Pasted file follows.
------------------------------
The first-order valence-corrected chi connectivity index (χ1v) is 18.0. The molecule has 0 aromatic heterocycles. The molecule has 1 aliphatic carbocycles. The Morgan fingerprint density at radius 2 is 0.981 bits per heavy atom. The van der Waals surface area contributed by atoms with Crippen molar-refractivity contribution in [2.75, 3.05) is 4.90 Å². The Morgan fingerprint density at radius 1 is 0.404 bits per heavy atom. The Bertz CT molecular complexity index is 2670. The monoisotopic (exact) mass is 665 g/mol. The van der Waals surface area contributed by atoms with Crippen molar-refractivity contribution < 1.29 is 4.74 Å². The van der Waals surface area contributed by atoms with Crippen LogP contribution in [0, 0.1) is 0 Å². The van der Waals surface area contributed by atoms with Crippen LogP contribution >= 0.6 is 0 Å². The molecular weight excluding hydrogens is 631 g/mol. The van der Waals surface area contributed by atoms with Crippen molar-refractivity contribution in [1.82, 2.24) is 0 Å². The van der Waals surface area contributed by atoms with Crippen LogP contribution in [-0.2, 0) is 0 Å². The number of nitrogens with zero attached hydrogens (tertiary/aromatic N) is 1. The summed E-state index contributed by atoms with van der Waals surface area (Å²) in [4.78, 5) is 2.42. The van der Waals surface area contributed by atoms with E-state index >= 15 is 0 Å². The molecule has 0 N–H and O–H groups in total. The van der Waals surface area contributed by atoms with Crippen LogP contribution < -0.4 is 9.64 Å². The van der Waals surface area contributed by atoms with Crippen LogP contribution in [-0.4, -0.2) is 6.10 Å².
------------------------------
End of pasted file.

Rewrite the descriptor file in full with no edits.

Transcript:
The first-order valence-corrected chi connectivity index (χ1v) is 18.0. The molecule has 0 aromatic heterocycles. The molecule has 1 aliphatic carbocycles. The Morgan fingerprint density at radius 2 is 0.981 bits per heavy atom. The van der Waals surface area contributed by atoms with Crippen molar-refractivity contribution in [2.75, 3.05) is 4.90 Å². The Morgan fingerprint density at radius 1 is 0.404 bits per heavy atom. The Bertz CT molecular complexity index is 2670. The monoisotopic (exact) mass is 665 g/mol. The van der Waals surface area contributed by atoms with Crippen molar-refractivity contribution < 1.29 is 4.74 Å². The van der Waals surface area contributed by atoms with Crippen LogP contribution in [0, 0.1) is 0 Å². The van der Waals surface area contributed by atoms with Crippen LogP contribution >= 0.6 is 0 Å². The molecular weight excluding hydrogens is 631 g/mol. The van der Waals surface area contributed by atoms with Crippen molar-refractivity contribution in [1.82, 2.24) is 0 Å². The van der Waals surface area contributed by atoms with Crippen LogP contribution in [-0.2, 0) is 0 Å². The number of nitrogens with zero attached hydrogens (tertiary/aromatic N) is 1. The summed E-state index contributed by atoms with van der Waals surface area (Å²) in [4.78, 5) is 2.42. The van der Waals surface area contributed by atoms with E-state index >= 15 is 0 Å². The molecule has 0 N–H and O–H groups in total. The van der Waals surface area contributed by atoms with Crippen LogP contribution < -0.4 is 9.64 Å². The van der Waals surface area contributed by atoms with Crippen LogP contribution in [-0.4, -0.2) is 6.10 Å².